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Ghostbusters | Film review - Kristen Wiig, Melissa McCarthy & co deliver a goofy girl-power reboot

Ghostbusters Melissa McCarthy Kate McKinnon Kristen Wiig Leslie Jones
The Ghostbusters Abby (Melissa McCarthy), Holtzmann (Kate McKinnon), Erin (Kristen Wiig) and Patty (Leslie Jones) in Columbia Pictures' GHOSTBUSTERS. (Image credit: Hopper Stone, SMPSP)

Kristen Wiig, Melissa McCarthy, Kate McKinnon and Leslie Jones zap the ghosts - and the trolls - with this girl-power reboot of the beloved 1984 supernatural comedy.

The Ghostbusters Melissa McCarthy Kate McKinnon Kristen Wiig Leslie Jones

Bridesmaids’ co-stars Kristen Wiig and Melissa McCarthy join fellow Saturday Night Live alumni Kate McKinnon and Leslie Jones to give 1984’s beloved supernatural comedy an enjoyably goofy, girl-power reboot. New York City’s ghosts get vanquished, of course, and so do the Internet trolls who found the idea of an all-female Ghostbusters so objectionable the instant the project was announced.

Strapping on the proton packs of original stars Bill Murray, Dan Aykroyd, Harold Ramis and Ernie Hudson, the film’s female quartet take broadly similar steps to their predecessors. As before, the plot kicks off with a university dismissal. Wiig’s tightly buttoned-up university physicist, Erin Gilbert, loses her post at Columbia after her previous investigations into the paranormal come to light.

Ghostbusters Kate McKinnon Kristen Wiig Melissa McCarthy

"Internet trolls"

The one to blame is her estranged childhood friend Abby Yates (McCarthy), a ghost buff who is still delving into the supernatural, now assisted by geeky tech genius Jillian Holtzmann (McKinnon), who is busily inventing all manner of ghost zapping and trapping gizmos. These get put to use when Erin teams up with the pair, initially reluctantly and then with gusto, as they set themselves up as supernatural exterminators.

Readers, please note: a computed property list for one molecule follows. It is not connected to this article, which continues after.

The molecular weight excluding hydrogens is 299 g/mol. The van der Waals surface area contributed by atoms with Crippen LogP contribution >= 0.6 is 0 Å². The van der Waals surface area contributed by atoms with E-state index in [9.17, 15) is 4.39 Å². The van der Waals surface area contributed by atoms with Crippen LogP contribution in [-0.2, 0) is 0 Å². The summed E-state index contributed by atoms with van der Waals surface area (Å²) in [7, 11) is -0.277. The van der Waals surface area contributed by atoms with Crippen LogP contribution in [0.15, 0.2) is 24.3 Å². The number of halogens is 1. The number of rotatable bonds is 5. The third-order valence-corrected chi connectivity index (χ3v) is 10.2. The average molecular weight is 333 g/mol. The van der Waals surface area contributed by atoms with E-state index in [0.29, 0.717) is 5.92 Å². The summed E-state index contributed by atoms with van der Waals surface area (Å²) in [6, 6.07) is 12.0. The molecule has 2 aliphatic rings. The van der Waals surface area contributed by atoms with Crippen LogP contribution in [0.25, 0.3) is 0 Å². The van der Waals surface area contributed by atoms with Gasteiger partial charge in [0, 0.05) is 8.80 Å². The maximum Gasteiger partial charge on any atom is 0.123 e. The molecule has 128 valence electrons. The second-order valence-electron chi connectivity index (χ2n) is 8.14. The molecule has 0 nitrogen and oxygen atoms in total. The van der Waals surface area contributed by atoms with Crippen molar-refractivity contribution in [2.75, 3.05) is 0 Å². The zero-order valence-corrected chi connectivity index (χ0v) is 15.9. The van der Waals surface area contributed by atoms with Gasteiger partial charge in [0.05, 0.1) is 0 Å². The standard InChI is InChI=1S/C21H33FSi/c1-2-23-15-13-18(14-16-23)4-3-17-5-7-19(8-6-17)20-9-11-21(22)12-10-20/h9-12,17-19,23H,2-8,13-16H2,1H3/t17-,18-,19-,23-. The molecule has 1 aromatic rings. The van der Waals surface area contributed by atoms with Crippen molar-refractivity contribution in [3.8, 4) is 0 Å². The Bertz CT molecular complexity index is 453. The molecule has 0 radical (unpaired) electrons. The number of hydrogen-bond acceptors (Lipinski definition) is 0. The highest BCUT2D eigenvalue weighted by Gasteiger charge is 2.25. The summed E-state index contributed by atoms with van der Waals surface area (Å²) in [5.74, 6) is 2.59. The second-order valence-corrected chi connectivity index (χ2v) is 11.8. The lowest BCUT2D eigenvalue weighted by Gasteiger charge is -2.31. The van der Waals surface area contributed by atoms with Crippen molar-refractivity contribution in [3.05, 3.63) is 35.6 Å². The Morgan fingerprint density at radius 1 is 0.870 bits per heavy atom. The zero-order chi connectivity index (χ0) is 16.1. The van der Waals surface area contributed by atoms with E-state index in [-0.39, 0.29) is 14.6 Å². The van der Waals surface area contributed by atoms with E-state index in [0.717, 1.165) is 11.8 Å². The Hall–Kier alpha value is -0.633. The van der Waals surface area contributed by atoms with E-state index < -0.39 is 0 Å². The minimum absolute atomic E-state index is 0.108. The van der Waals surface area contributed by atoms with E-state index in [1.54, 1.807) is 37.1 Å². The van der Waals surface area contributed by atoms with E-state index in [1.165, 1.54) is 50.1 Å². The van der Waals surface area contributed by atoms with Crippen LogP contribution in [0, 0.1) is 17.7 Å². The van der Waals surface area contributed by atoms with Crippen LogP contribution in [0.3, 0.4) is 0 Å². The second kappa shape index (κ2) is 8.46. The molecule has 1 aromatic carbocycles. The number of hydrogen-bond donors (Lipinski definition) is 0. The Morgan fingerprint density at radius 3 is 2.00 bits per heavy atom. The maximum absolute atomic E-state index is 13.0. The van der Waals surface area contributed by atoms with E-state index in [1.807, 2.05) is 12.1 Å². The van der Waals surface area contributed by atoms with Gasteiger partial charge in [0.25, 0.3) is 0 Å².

The ghostbuster team is rounded out by the addition of subway worker Patty Tolan (Jones), plus beefy but dim male secretary Kevin (a hilarious Chris Hemsworth). And with a gathering storm of paranormal activity threatening to overwhelm New York, they are soon up to their necks in ectoplasmic slime.

This band is up to the task, however, and it isn’t only the spooks that should be running scared. The misogynistic haters who poured their bile over the film get wittily dismissed when the team run into their own Internet trolls (“Ain’t no bitches gonna hunt no ghosts”).

Ghostbusters Melissa McCarthy Kate McKinnon Kristen Wiig Leslie Jones

"Good-humoured, warm-hearted fun"

That’s not to say the new movie is perfect. It sags in places and some of the gags are pretty lame – the running joke in which Melissa McCarthy bellyaches about her wonton soup doesn’t get any tastier with repetition. And there are times, particularly towards the end, when director Paul Feig, working from a script co-written by Katie Dippold, threatens to swamp his stars beneath the CGI effects.

Yet for the most part, this Ghostbusters really does work. There are affectionate nods to the original – such as the scene in which the team find they cannot afford to rent the iconic firehouse occupied by their male precursors – and more pointed jabs at cinematic and societal sexism. The overall mood, though, is one of good-humoured, warm-hearted fun. The stars gel beautifully, but it’s relative unknown McKinnon (albeit a SNL stalwart) who steals the film with her joyously kooky, radiantly charismatic turn.


Certificate 12A. Runtime 116 mins. Director Paul Feig